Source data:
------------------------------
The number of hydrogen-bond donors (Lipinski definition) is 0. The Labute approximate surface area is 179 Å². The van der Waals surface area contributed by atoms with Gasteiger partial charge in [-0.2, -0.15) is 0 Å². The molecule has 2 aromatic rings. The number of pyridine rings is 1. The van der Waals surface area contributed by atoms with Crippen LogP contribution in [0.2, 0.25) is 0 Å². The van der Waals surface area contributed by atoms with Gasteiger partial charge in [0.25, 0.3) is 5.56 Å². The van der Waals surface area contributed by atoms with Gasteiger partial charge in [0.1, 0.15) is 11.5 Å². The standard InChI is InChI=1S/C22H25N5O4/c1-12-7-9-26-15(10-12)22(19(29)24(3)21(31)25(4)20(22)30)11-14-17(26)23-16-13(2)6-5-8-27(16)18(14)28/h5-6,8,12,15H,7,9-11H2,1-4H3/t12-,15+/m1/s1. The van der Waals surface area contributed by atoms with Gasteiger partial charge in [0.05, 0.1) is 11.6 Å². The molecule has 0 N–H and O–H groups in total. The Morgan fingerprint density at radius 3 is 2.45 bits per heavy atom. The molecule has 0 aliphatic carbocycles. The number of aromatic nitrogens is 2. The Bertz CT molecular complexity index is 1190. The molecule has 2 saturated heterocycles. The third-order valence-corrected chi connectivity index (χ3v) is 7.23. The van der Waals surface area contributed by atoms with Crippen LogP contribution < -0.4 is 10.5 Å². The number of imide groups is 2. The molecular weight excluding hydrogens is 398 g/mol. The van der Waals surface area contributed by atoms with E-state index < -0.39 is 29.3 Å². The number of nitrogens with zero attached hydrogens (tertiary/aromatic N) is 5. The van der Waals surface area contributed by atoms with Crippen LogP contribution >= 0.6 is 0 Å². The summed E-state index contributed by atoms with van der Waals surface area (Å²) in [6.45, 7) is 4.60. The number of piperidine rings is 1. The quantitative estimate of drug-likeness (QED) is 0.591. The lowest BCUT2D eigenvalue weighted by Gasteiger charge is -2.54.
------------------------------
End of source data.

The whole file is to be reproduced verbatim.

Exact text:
The number of hydrogen-bond donors (Lipinski definition) is 0. The Labute approximate surface area is 179 Å². The van der Waals surface area contributed by atoms with Gasteiger partial charge in [-0.2, -0.15) is 0 Å². The molecule has 2 aromatic rings. The number of pyridine rings is 1. The van der Waals surface area contributed by atoms with Crippen LogP contribution in [0.2, 0.25) is 0 Å². The van der Waals surface area contributed by atoms with Gasteiger partial charge in [0.25, 0.3) is 5.56 Å². The van der Waals surface area contributed by atoms with Gasteiger partial charge in [0.1, 0.15) is 11.5 Å². The standard InChI is InChI=1S/C22H25N5O4/c1-12-7-9-26-15(10-12)22(19(29)24(3)21(31)25(4)20(22)30)11-14-17(26)23-16-13(2)6-5-8-27(16)18(14)28/h5-6,8,12,15H,7,9-11H2,1-4H3/t12-,15+/m1/s1. The van der Waals surface area contributed by atoms with Gasteiger partial charge in [0.05, 0.1) is 11.6 Å². The molecule has 0 N–H and O–H groups in total. The Morgan fingerprint density at radius 3 is 2.45 bits per heavy atom. The molecule has 0 aliphatic carbocycles. The number of aromatic nitrogens is 2. The Bertz CT molecular complexity index is 1190. The molecule has 2 saturated heterocycles. The third-order valence-corrected chi connectivity index (χ3v) is 7.23. The van der Waals surface area contributed by atoms with Crippen LogP contribution < -0.4 is 10.5 Å². The number of imide groups is 2. The molecular weight excluding hydrogens is 398 g/mol. The van der Waals surface area contributed by atoms with E-state index < -0.39 is 29.3 Å². The number of nitrogens with zero attached hydrogens (tertiary/aromatic N) is 5. The van der Waals surface area contributed by atoms with Crippen LogP contribution >= 0.6 is 0 Å². The summed E-state index contributed by atoms with van der Waals surface area (Å²) in [6.45, 7) is 4.60. The number of piperidine rings is 1. The quantitative estimate of drug-likeness (QED) is 0.591. The lowest BCUT2D eigenvalue weighted by Gasteiger charge is -2.54.